Influenza has been a major public health issue with about 36,000 deaths each year in the United States due to influenza associated disease. The primary approach to minimizing the impact of influenza on the community is to encourage annual immunization. In the past, these immunizations were recommended for targeted populations: elderly individuals, individuals with underlying health conditions, and children under two. While the CDC's recommendations have been expanding over 20 years, for the first time in 2010, influenza immunization was recommended for all individuals without egg allergies. Another recent development is the availability of multiple forms of the influenza vaccine. While a killed vaccine has been utilized since 1945, a live attenuated vaccine was approved by the FDA in 2003. With both the new recommendation for annual immunization for all individuals and the availability of two different preparations of influenza virus, a new question emerges: is there any difference in the ability of elderly to mount a protective immune response after influenza vaccination if they have been immunized through their lives with the attenuated rather than the traditional killed vaccine? Since both the killed and attenuated vaccines are effective in inducing protective immunity in healthy young individuals, there is no basis for choosing one versus the other except convenience. However, if one vaccine is superior in allowing the development of protective immunity to influenza virus in old age, use of that particular form of the vaccine should be encouraged. The purpose of this study is to simulate in mice annual immunizations from childhood through old age and to determine whether or not the protection afforded in old age is superior in those individuals who have received killed vaccine throughout their lives versus those who have received the attenuated vaccine. Mice will receive immunizations beginning at six weeks of age at three month intervals with either killed or live influenza virus. To replicate antigenic drift, each immunization will be performed with H3 variants of influenza A virus. Mice will receive their seventh immunization at 20 months of age and will be challenged with this strain of the influenza virus one month later. The effectiveness of the vaccination will be compared not only between the groups that have received the killed virus and the live virus immunizations, but also to the protection afforded to young mice and aged mice after only one immunization with the seventh virus strain. The effectiveness will be measured by disease symptoms (weight loss and death), antibody production and cell-mediated responses (specific CD8 T cells, including IFN3 and memory phenotype). If differences are observed between the killed and live immunizations, a subsequent R01 grant will determine: 1) the parameters necessary to increase protection (e.g. number of immunizations;timing of immunizations);2) mechanism of the difference (e.g. altered cell-mediated memory;broadly cross-reactive antibody). These studies have the potential to provide significant information regarding an important public health issue in the light of recent developments.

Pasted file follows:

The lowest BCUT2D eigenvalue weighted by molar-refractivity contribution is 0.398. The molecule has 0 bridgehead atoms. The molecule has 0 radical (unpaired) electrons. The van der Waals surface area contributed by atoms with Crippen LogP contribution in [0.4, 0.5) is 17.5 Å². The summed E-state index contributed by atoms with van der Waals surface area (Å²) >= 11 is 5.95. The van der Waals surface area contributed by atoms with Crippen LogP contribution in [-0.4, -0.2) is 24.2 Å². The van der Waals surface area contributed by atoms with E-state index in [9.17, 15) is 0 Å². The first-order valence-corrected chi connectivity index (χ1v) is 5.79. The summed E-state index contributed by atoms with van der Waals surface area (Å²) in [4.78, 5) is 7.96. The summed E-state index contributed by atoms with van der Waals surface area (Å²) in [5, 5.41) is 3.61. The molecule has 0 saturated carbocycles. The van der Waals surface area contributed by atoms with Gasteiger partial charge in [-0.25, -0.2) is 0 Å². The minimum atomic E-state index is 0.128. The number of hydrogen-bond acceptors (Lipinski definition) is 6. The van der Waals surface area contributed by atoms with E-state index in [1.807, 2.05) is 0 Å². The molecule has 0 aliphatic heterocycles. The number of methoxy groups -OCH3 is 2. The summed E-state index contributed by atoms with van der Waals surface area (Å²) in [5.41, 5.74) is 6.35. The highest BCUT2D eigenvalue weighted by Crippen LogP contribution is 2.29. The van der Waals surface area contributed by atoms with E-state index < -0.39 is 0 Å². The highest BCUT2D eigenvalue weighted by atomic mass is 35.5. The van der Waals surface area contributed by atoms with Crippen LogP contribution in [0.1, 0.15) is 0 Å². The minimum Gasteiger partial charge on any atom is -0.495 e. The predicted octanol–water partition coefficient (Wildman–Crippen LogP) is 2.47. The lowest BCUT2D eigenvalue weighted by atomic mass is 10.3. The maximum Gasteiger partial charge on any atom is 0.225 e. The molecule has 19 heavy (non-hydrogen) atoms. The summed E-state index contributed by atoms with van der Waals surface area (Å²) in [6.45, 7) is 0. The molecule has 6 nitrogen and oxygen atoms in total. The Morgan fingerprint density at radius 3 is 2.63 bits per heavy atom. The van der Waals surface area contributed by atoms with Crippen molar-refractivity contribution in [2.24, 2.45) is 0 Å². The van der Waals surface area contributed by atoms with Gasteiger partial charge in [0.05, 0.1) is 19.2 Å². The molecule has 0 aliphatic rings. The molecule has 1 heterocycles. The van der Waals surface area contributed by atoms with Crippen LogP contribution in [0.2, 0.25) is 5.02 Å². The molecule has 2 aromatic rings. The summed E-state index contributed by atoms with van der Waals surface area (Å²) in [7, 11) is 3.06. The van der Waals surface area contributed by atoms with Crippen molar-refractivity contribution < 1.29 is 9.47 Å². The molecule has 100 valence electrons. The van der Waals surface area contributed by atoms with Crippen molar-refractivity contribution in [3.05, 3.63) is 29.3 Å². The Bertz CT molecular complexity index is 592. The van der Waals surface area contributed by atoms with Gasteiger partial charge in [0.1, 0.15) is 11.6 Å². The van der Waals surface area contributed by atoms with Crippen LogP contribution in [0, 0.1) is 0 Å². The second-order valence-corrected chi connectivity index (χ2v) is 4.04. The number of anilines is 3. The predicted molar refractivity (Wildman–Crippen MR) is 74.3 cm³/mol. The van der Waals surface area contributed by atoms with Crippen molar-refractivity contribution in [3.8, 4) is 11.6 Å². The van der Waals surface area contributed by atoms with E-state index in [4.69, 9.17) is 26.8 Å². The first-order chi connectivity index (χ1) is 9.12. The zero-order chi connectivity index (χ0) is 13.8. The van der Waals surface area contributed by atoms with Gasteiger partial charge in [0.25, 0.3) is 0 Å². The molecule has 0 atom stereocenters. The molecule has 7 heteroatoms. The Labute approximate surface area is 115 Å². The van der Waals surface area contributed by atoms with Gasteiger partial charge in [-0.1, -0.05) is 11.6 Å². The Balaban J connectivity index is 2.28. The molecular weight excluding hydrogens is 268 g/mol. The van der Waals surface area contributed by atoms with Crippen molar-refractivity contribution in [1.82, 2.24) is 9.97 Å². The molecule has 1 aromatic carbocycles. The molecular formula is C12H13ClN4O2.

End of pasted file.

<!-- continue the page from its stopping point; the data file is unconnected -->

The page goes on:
Influenza vaccination plays a critical role in preventing influenza, and influenza immunization was recommended for targeted populations before 2009. However, as of 2010-2011, influenza immunization was recommended for all individuals without egg allergies, and healthy individuals from 2-49 years old have the choice of killed or attenuated influenza vaccines. The purpose of this study is to simulate in mice annual immunizations from childhood through old age and to determine whether or not the protection afforded in old age is superior in those individuals who have received attenuated influenza vaccine throughout their lives versus those who have received the killed vaccine.